This medicine was designated as an orphan medicine for the treatment of pulmonary arterial hypertension (PAH) in the European Union on 21 June 2021.
This means that the developer will receive scientific and regulatory support from EMA to advance their medicine to the stage where they can apply for a marketing authorisation.
Orphan designation does not mean the medicine is available or authorised for use. All medicines, including designated orphan medicines, must be authorised before they can be marketed and made available to patients in the EU.
During the medicine's development, doctors may be able to enrol patients in clinical trials investigating the medicine. For information on ongoing clinical trials in the EU, see:
Imatinib blocks some specific enzymes known as tyrosine kinases which are involved in the division of cells. Some of these enzymes have been implicated in the development of PAH. By blocking these enzymes, inhaled imatinib is expected to slow down the disease and improve its symptoms.
At the time of submission of the application for orphan designation:
- The effects of the medicine had been evaluated in experimental models.
- No clinical trials with the inhaled form of the medicine in patients with pulmonary arterial hypertension had been started.
An oral form of imatinib is authorised in the EU under the trade name Glivec and other names for the treatment of various types of cancer.
More information on how potential new medicines are tested during their development is available on Authorisation of medicines.
Medicines intended for rare diseases can be granted an orphan designation during their development.
The orphan designation allows the developer to benefit from:
- scientific and regulatory support to advance their medicine to the stage where they can request marketing authorisation;
- market exclusivity once the medicine is on the market.
To qualify for orphan designation, a medicine must meet a number of criteria:
- it must be intended for the treatment, prevention or diagnosis of a disease that is life-threatening or chronically debilitating;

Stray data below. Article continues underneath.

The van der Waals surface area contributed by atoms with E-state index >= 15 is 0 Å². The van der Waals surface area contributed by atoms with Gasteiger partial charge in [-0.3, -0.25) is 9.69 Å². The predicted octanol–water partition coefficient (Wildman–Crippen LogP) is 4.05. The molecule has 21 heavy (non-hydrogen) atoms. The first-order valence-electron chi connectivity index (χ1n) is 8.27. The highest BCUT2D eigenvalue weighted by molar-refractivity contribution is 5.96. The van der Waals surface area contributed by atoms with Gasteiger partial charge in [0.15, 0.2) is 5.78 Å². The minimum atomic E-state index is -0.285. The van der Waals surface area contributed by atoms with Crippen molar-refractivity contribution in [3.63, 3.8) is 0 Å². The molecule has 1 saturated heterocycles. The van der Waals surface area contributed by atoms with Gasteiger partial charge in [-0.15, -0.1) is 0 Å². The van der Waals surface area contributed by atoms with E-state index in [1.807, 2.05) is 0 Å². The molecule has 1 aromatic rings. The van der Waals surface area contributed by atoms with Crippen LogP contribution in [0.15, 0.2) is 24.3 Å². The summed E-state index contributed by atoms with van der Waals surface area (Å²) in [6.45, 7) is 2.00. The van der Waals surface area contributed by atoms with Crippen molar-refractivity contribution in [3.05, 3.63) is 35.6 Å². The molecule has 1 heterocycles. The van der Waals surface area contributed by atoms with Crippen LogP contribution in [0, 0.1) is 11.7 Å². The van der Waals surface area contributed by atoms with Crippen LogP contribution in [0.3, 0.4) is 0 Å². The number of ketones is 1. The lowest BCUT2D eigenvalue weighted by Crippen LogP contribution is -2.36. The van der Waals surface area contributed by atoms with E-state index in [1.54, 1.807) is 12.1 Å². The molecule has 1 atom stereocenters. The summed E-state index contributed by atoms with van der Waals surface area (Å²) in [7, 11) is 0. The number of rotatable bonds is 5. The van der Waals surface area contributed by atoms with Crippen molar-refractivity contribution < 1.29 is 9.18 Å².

- the prevalence of the condition in the EU must not be more than 5 in 10,000 or it must be unlikely that marketing of the medicine would generate sufficient returns to justify the investment needed for its development;
- there are no satisfactory alternative methods for the diagnosis, prevention or treatment of the condition or, if such a method exists, the medicine is of significant benefit to those affected by the condition.
EMA's Committee for Orphan Medicinal Products (COMP) is responsible for issuing opinions on applications for orphan designations.
The Agency sends the COMP opinion to the European Commission, which is responsible for granting the orphan designation. The full list of orphan designations is available in the Community register of orphan medicinal products for human use.
For more information, see:
- Active substance
- Intended use
- Treatment of pulmonary arterial hypertension
- Orphan designation status
- EU designation number
- Date of designation
Mdc Regaffairs GmbH
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For contact details of patients’ organisations whose activities are targeted at rare diseases, see:
European Organisation for Rare Diseases (EURORDIS), a non-governmental alliance of patient organisations and individuals active in the field of rare diseases.
Orphanet, a database containing information on rare diseases, which includes a directory of patients’ organisations registered in Europe.
EU register of orphan medicines
The list of medicines that have received an orphan designation in the EU is available on the European Commission's website:
EMA publishes information on orphan medicinal product designation adopted by the Committee for Orphan Medicinal Products (COMP) on the IRIS online platform: